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FPI flows into India to remain under pressure over near-to-medium term: Ind-Ra

The Ratings agency said that despite the accommodative global monetary policy stance and the central government’s efforts to alleviate uncertainty regarding the higher surcharge headwinds to FPI flows into India will continue.

FPI flows into India to remain under pressure over near-to-medium term: Ind-Ra

New Delhi: Fitch Group's India Ratings and Research has said that it expects foreign portfolio investment (FPI) flows into India will remain under pressure over the near-to-medium term.

The Ratings agency said that despite the accommodative global monetary policy stance and the central government’s efforts to alleviate uncertainty regarding the higher surcharge headwinds to FPI flows into India will continue.

“A gamut of factors, such as slower-than-expected demand growth in major economies, geopolitical and trade tensions and a gradual weakening of the economic growth prospects in India, have contributed to a build-up of risk aversion, which has impeded the demand for emerging market (EM) debt instruments,” Ind-Ra said.

Ind-Ra said that the aforesaid factors has been exacerbated by the weakening current account surpluses of major economies, including China and Germany, which has impaired their ability to export capital.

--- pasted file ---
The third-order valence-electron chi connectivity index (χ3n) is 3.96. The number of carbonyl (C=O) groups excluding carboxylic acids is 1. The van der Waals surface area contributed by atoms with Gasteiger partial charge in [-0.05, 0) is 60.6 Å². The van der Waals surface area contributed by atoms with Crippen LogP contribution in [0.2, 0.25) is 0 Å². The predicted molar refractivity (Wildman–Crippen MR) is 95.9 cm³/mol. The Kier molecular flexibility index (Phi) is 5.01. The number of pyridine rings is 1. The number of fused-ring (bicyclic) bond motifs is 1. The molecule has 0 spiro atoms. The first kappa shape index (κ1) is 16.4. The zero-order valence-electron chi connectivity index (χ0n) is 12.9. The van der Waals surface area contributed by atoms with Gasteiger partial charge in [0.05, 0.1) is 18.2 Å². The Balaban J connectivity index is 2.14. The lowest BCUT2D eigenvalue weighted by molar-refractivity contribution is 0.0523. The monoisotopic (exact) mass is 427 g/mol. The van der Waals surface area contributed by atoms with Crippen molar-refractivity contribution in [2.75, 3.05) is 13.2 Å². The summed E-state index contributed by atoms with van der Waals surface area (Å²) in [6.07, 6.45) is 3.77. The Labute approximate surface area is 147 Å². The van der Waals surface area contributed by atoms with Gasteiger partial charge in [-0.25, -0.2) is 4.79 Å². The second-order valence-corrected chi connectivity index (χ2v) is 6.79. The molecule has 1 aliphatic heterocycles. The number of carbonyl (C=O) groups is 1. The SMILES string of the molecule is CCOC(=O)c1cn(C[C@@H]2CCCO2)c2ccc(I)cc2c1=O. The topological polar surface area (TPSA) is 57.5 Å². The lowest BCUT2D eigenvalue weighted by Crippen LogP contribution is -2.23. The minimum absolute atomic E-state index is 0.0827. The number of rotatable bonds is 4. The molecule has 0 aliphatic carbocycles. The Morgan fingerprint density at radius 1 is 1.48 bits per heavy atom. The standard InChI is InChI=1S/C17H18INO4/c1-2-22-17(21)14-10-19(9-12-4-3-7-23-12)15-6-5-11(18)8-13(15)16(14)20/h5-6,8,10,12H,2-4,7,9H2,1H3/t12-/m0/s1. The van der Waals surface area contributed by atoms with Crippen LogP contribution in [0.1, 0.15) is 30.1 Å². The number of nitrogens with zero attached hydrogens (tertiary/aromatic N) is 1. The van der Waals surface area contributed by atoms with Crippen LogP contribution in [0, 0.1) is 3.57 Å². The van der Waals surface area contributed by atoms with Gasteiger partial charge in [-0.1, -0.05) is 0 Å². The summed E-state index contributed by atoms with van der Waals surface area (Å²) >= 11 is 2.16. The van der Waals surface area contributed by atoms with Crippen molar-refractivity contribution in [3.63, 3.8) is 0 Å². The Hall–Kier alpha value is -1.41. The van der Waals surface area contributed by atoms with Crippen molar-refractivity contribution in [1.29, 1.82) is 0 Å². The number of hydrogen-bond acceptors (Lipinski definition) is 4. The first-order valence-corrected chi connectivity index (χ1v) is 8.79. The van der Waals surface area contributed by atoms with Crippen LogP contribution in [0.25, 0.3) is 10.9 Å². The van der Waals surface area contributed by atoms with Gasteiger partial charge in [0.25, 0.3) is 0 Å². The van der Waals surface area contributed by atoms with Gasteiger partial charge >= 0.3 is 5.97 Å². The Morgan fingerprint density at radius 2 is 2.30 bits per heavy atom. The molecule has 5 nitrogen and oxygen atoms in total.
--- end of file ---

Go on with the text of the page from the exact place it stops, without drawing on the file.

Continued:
The agency believes this phenomenon is likely to continue over the medium term, with China crowding out capital flows to EMs like India; consequently, FPI inflows would remain under pressure.

Ind-Ra believes that the shift in global monetary policy conditions to a relatively accommodative stance is unlikely to revive capital flows into EMs like India.

While India might occasionally experience pockets of inflows, as discussed previously, global capital inflows are unlikely to pick up sustainably. Moreover, domestic institutional risk appetite remains subdued. Consequently, corporate bond spreads are likely to remain under pressure, Ind-Ra said.

Furthermore, given the continued slowdown in economic activity, the agency expects combined market borrowings of nearly Rs 6.35 trillion by the central and state governments between September 2019 and March 2020.

“Therefore, in case demand for central government paper continues to be tepid through the second half of FY20, the benchmark G-Sec yield curve could come under pressure. This would lead to a further rise in financing costs for private sector borrowers,” Ind-Ra said.